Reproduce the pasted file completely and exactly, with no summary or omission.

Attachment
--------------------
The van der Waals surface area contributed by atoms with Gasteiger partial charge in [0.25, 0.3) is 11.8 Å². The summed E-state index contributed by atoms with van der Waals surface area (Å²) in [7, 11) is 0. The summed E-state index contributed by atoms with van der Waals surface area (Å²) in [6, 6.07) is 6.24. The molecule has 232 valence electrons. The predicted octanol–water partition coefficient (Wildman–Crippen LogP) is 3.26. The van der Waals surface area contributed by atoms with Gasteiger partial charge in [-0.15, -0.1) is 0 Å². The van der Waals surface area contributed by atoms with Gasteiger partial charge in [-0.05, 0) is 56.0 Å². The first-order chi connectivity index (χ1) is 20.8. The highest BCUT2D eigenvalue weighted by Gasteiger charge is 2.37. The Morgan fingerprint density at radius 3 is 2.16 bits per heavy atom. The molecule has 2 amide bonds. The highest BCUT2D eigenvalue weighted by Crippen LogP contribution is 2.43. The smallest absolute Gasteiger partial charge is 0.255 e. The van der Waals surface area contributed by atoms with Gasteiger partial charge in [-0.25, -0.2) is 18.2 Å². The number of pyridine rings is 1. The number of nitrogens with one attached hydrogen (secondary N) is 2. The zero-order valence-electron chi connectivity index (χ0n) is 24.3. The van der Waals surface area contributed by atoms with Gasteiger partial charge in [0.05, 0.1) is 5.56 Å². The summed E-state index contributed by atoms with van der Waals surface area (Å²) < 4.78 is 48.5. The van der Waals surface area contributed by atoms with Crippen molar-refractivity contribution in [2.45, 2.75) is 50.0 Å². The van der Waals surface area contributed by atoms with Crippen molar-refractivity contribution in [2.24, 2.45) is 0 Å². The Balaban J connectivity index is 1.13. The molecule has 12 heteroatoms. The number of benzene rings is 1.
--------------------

The van der Waals surface area contributed by atoms with Gasteiger partial charge in [0.25, 0.3) is 11.8 Å². The summed E-state index contributed by atoms with van der Waals surface area (Å²) in [7, 11) is 0. The summed E-state index contributed by atoms with van der Waals surface area (Å²) in [6, 6.07) is 6.24. The molecule has 232 valence electrons. The predicted octanol–water partition coefficient (Wildman–Crippen LogP) is 3.26. The van der Waals surface area contributed by atoms with Gasteiger partial charge in [-0.15, -0.1) is 0 Å². The van der Waals surface area contributed by atoms with Gasteiger partial charge in [-0.05, 0) is 56.0 Å². The first-order chi connectivity index (χ1) is 20.8. The highest BCUT2D eigenvalue weighted by Gasteiger charge is 2.37. The Morgan fingerprint density at radius 3 is 2.16 bits per heavy atom. The molecule has 2 amide bonds. The highest BCUT2D eigenvalue weighted by Crippen LogP contribution is 2.43. The smallest absolute Gasteiger partial charge is 0.255 e. The van der Waals surface area contributed by atoms with Gasteiger partial charge in [-0.25, -0.2) is 18.2 Å². The number of pyridine rings is 1. The number of nitrogens with one attached hydrogen (secondary N) is 2. The zero-order valence-electron chi connectivity index (χ0n) is 24.3. The van der Waals surface area contributed by atoms with Gasteiger partial charge in [0.05, 0.1) is 5.56 Å². The summed E-state index contributed by atoms with van der Waals surface area (Å²) < 4.78 is 48.5. The van der Waals surface area contributed by atoms with Crippen molar-refractivity contribution in [2.45, 2.75) is 50.0 Å². The van der Waals surface area contributed by atoms with Crippen molar-refractivity contribution in [2.24, 2.45) is 0 Å². The Balaban J connectivity index is 1.13. The molecule has 12 heteroatoms. The number of benzene rings is 1.